###### Example 7–7

A manual glucose assay was performed using 50 mg/dL, 100 mg/dL, 200 mg/dL, 300 mg/dL, and 400 mg/dL standards. The following is a list of the absorbance value of each standard.

Standard Concentration | Absorbance |

50 mg/dL | 0.150 |

100 mg/dL | 0.300 |

200 mg/dL | 0.600 |

300 mg/dL | 0.900 |

Using the absorbance values and the concentration of each standard, the following standard curve (Figure 7–6, *A*) can be produced. Notice that the line does not extend beyond the 300 mg/dL standard concentration and intersects 0,0.

If a patient sample was also analyzed at the same time that the standards were analyzed and had an absorbance value of 0.400, what would the glucose concentration of the sample be?

To solve this problem, use the graph of the standard curve (see Figure 7–6, *A*). Find on the *y* axis scale 0.400 absorbance (Figure 7–6, *B*).

The point where the vertical line intersects the *x* axis is the concentration of the patient sample with an absorbance of 0.400. This glucose value from Figure 7–6, *C* is 135 mg/dL.

Using the same glucose graph as in Example 7–7, what would the concentration be if the patient’s absorbance value had been 0.690?

By following the absorbance readings up to 0.690, then going across the graph until the line intersects with the standard curve line, then by reading down to the glucose concentration, the glucose concentration would have been **230** mg/dL.

###### Example 7–8

A total protein assay was performed using four protein standards, two quality control specimens, and five patient specimens. The absorbance values for each of the standards, quality control specimens, and patient specimens are listed below.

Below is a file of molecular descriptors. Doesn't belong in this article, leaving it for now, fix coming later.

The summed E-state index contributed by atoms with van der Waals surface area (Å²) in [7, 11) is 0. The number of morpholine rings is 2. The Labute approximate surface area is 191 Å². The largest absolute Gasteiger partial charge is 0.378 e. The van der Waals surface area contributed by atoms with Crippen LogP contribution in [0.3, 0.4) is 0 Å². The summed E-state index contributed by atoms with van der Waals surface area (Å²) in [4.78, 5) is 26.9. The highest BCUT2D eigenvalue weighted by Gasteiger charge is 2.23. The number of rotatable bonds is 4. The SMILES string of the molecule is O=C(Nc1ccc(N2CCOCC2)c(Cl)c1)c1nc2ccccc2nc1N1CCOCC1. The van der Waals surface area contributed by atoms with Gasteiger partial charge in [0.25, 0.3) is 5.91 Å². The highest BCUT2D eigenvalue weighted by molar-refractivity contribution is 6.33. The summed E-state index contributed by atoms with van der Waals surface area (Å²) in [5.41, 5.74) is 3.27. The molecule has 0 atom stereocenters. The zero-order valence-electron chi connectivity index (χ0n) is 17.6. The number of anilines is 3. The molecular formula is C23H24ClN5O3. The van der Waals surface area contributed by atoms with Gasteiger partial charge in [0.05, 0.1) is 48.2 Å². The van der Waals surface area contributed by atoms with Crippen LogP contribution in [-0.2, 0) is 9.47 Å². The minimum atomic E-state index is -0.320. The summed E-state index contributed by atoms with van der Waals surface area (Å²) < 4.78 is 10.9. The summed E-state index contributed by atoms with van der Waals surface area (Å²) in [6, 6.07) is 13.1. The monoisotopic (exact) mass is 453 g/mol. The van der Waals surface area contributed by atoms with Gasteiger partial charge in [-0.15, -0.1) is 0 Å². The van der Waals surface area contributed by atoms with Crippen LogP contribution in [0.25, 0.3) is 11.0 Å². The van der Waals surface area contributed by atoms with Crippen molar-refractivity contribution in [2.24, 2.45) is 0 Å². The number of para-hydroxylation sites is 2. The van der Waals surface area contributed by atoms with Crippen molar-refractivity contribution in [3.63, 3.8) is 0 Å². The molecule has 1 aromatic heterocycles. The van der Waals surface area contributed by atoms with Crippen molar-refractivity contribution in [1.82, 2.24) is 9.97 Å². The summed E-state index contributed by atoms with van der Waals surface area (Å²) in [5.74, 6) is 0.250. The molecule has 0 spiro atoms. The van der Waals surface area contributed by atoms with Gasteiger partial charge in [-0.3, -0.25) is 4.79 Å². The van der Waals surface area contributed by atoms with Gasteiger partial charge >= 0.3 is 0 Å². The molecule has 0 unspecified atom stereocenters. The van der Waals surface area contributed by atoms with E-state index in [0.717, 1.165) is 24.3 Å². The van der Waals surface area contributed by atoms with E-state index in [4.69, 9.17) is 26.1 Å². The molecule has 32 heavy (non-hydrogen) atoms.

Sample | Absorbance |

3.00 g/dL standard | 0.195 |

4.50 g/dL standard | 0.290 |

7.50 g/dL standard | 0.480 |

15.00 g/dL standard | 0.960 |

QC level 1 | 0.270 |

QC level 2 | 0.440 |

Patient 1 | 0.580 |

Patient 2 | 0.170 |

Patient 3 | 0.260 |

Patient 4 | 0.490 |

Patient 5 | 0.900 |

Figure 7–7 is a graph of the standards. From the standard curve line obtained, what are the concentrations of the quality control materials and each of the patient specimens?

The absorbance of QC level 1 is 0.270. Find the absorbance on the *y* axis, and draw a horizontal line until it intersects the standard curve line. Next, draw a vertical line from the intersection of the horizontal line with the standard curve to the *x* axis. The concentration of QC level 1 is found at the point on the *x* axis at which the vertical line intersects the *x* axis. In this example, the total protein concentration of QC level 1 is 4.20 g/dL. QC level 2 is found in the same manner. QC level 2 has an absorbance of 0.440 that corresponds from the graph to a concentration of 6.80 g/dL. The total protein concentration of each patient is listed below:

Patient No. | Concentration |

1 | 9.00 g/dL |

2 | 2.70 g/dL |

3 | 4.00 g/dL |

4 | 7.70 g/dL |

5 | 14.00 g/dL |

#### Preparing Working Standards for Standard Curves Used for Manual Methods

The standards used for standard curves are obtained usually either by buying them directly from a vendor or obtaining one concentration of standard and, by performing dilutions, preparing a series of working standards. When performing dilutions of the standard, it is important to remember that there is a limited supply of the standard. Therefore, the limiting factor for the dilutional series is the total quantity of standard available to dilute. When the standard that must be used or that is available contains only 3 mL, it serves no useful purpose to devise a dilutional scheme that requires 5 mL of standard. To prepare a series of working standards, the calculation of C_{1}V_{1} = C_{2}V_{2} is used. (Refer to Chapter 6 for additional information.)

###### Example 7–9

A technologist needs to prepare a standard curve for a total protein assay. The stock standard has a concentration of 10 g/dL. Five working standards are necessary with concentrations of 8.0 g/dL, 6.0 g/dL, 4.0 g/dL, and 2.0 g/dL and a total volume of 2 mL each. Deionized water is used as the diluent. What is the technologist’s next step?